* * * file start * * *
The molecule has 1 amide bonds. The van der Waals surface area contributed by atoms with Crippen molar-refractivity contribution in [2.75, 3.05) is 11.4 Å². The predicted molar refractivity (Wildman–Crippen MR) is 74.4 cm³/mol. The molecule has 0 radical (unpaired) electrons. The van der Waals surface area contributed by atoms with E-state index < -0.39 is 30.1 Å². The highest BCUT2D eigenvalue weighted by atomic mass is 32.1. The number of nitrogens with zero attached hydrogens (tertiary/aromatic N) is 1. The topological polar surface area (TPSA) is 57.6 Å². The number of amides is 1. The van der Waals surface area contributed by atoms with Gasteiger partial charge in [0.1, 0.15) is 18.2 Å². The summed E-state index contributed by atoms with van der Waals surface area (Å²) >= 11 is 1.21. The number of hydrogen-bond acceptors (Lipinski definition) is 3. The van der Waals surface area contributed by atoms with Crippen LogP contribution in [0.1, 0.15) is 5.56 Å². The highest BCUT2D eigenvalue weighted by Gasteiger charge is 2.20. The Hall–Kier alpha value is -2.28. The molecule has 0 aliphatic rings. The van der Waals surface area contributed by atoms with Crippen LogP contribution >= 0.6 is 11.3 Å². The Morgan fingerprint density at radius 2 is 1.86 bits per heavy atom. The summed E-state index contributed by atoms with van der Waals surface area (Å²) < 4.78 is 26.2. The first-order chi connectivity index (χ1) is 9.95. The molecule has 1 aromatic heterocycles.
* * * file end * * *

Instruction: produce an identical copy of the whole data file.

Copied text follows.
The molecule has 1 amide bonds. The van der Waals surface area contributed by atoms with Crippen molar-refractivity contribution in [2.75, 3.05) is 11.4 Å². The predicted molar refractivity (Wildman–Crippen MR) is 74.4 cm³/mol. The molecule has 0 radical (unpaired) electrons. The van der Waals surface area contributed by atoms with E-state index < -0.39 is 30.1 Å². The highest BCUT2D eigenvalue weighted by atomic mass is 32.1. The number of nitrogens with zero attached hydrogens (tertiary/aromatic N) is 1. The topological polar surface area (TPSA) is 57.6 Å². The number of amides is 1. The van der Waals surface area contributed by atoms with Gasteiger partial charge in [0.1, 0.15) is 18.2 Å². The summed E-state index contributed by atoms with van der Waals surface area (Å²) >= 11 is 1.21. The number of hydrogen-bond acceptors (Lipinski definition) is 3. The van der Waals surface area contributed by atoms with Crippen LogP contribution in [0.1, 0.15) is 5.56 Å². The highest BCUT2D eigenvalue weighted by Gasteiger charge is 2.20. The Hall–Kier alpha value is -2.28. The molecule has 0 aliphatic rings. The van der Waals surface area contributed by atoms with Crippen LogP contribution >= 0.6 is 11.3 Å². The Morgan fingerprint density at radius 2 is 1.86 bits per heavy atom. The summed E-state index contributed by atoms with van der Waals surface area (Å²) < 4.78 is 26.2. The first-order chi connectivity index (χ1) is 9.95. The molecule has 1 aromatic heterocycles.